>> No.51693682

The world lives among the ruins of a great ancient empire. Near-modern technology level achieved through magitek. Aesthetics nspired by various under-recognized real-world cultures and locales rather than medieval Europe.

>> No.51693755

I've started a worldbuilding a setting recently and I've hit something of a snag.

I'm wondering whether or not to give up trying to insert any of the more high-fantasy elements I had planned (despite already having the usual high-fantasy races) and just have it be a low-fantasy instead.


>> No.51693833

Technically, "low fantasy" means the setting is somehow connected directly to the real world. So Narnia and the Dungeons and Dragons movie and TV series are low fantasy. I point that out due to my love of sentences that start with "technically".

And it's sort of a case-by-case basis. Some high-fantasy elements might make your setting more interesting while others might seem extraneous. It depends on what you're trying to achieve.

What's your goal for this setting, exactly? That should help me give you a better answer.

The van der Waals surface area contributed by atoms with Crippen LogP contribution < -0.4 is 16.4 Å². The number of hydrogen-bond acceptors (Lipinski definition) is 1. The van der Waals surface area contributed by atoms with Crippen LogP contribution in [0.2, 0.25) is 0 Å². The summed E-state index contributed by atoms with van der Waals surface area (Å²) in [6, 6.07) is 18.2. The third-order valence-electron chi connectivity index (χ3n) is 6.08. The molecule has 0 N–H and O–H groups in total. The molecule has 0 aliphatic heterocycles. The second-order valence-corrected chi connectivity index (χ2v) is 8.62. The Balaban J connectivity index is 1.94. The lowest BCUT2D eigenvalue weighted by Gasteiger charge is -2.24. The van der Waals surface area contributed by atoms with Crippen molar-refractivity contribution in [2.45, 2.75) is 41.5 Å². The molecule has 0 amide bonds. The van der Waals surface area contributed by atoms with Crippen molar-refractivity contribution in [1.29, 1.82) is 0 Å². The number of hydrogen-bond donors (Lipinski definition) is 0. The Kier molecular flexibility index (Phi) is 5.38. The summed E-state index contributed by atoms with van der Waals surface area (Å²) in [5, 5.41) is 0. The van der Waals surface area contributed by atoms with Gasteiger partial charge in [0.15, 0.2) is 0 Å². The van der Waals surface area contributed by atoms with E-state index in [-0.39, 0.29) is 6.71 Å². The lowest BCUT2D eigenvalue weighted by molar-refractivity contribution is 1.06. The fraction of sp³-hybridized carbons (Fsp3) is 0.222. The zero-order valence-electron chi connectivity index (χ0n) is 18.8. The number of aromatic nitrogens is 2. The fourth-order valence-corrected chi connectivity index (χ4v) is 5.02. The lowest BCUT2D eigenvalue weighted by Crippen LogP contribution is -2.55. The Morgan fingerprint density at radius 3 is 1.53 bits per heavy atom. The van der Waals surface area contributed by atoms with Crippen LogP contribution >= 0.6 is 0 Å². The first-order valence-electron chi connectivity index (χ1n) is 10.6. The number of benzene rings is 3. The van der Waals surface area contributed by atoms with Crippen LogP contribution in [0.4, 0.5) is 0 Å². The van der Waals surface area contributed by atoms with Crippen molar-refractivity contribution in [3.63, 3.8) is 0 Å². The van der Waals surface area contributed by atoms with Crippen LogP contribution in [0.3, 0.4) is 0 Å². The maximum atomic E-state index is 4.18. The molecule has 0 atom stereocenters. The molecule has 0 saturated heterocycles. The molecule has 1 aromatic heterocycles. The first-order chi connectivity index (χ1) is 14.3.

>> No.51693860

Be careful there, buddy, you're playing with fire. You run the risk of your setting just coming off as preachy.

>> No.51693933

>the unbiased themes of liberty, prejudice, and the role of governments
All of those things are loaded with stacks, no, Truckloads of biases and inherent assumptions. good luck.

>> No.51694009

>What's your goal for this setting, exactly? That should help me give you a better answer.
Well, the original idea was to create a high-fantasy setting so that I could destroy it in a story I'm writing.

Then it kind of got a bit out of control and I started enjoying the worldbuilding part quite a lot.

>> No.51694512

I appreciate the concern, anons. I try to do my best to present all of these concepts as fairly as I can based on both the pros and cons put forth by proponents and detractors while doing my best to blend these different elements together into the same setting as seamlessly as I can. After all, people wouldn't believe what they believe unless the beliefs had merit, right? My aim is to present these cases in an interesting way, ask myself how these different ideals would realistically meld and clash with as little preaching as possible, and then leave it up to the audience to decide which characters were in the right and who was misguided.

I'm as much a realist as I am an optimist, and intentionally or otherwise, I always create a recurring theme of people being inherently innocent. No sane individual wakes up in the morning, twirls their mustache, and thinks of all the evil they're going to commit today. Most people are just doing what they think is best for themselves, their families, their people, so on. Oftentimes, a person's intentions are pure, but their actions are what damn them. I think that message more than anything is what matters most in my writing.

Also, cosmic horror undertones.